[ Ji-Hun Bae ]
The Australian Centre for Field Robotics (ACFR) has been working on agricultural robots for almost a decade, and this video sums up a bunch of the stuff that they’ve been doing, even if it’s more amusing than practical at times.
[ ACFR ]
ROS 2 is great for multi-robot coordination, like when you need your bubble level to stay really, really level.
[ Acutronic Robotics ]
We don’t hear iRobot CEO Colin Angle give a lot of talks, so this recent one (from Amazon’s re:MARS conference) is definitely worth a listen, especially considering how much innovation we’ve seen from iRobot recently.
Colin Angle, founder and CEO of iRobot, has unveil a series of breakthrough innovations in home robots from iRobot. For the first time on stage, he will discuss and demonstrate what it takes to build a truly intelligent system of robots that work together to accomplish more within the home – and enable that home, and the devices within it, to work together as one.
[ iRobot ]
In the latest episode of Robots in Depth, Per speaks with Federico Pecora from the Center for Applied Autonomous Sensor Systems at Örebro University in Sweden.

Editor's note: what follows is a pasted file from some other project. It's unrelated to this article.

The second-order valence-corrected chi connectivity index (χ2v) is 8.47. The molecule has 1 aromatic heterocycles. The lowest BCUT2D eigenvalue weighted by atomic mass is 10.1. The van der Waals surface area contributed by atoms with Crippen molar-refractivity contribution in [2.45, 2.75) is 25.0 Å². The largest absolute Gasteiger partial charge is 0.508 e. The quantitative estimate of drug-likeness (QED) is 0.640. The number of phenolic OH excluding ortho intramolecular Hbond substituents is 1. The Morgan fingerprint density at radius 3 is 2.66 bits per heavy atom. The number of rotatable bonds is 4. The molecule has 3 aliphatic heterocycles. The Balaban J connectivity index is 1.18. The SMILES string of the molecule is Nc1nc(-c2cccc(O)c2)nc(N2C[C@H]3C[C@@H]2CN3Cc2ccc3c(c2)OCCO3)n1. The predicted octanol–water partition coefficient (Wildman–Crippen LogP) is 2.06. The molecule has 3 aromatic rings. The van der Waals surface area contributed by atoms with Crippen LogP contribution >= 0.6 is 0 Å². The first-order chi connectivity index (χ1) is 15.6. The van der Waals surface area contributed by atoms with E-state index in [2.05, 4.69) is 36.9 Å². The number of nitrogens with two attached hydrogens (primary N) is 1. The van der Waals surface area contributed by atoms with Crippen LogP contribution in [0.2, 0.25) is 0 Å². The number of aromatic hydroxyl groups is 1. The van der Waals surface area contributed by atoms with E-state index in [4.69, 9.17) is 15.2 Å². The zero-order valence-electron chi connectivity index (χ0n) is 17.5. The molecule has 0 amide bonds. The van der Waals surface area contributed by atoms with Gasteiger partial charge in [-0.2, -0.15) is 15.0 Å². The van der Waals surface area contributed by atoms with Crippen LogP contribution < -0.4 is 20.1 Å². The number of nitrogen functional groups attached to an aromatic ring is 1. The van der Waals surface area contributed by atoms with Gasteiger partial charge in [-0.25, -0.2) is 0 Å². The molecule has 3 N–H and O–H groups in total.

Federico talks about working on AI and service robotics. In this area he has worked on planning, especially focusing on why a particular goal is the one that the robot should work on. To make robots as useful and user friendly as possible, he works on inferring the goal from the robot’s environment so that the user does not have to tell the robot everything.
Federico has also worked with AI robotics planning in industry to optimize results. Managing the relative importance of tasks is another challenging area there. In this context, he works on automating not only a single robot for its goal, but an entire fleet of robots for their collective goal. We get to hear about how these techniques are being used in warehouse operations, in mines and in agriculture.
[ Robots in Depth ] Continue reading
There are a handful of quadrupedal robots out there that are highly dynamic, with the ability to run and jump, but those robots tend to be rather expensive and complicated, requiring powerful actuators and legs with elasticity. Boxing Wang, a Ph.D. student in the College of Control Science and Engineering at Zhejiang University in China, contacted us to share a project he’s been working to investigate quadruped jumping with simple, affordable hardware.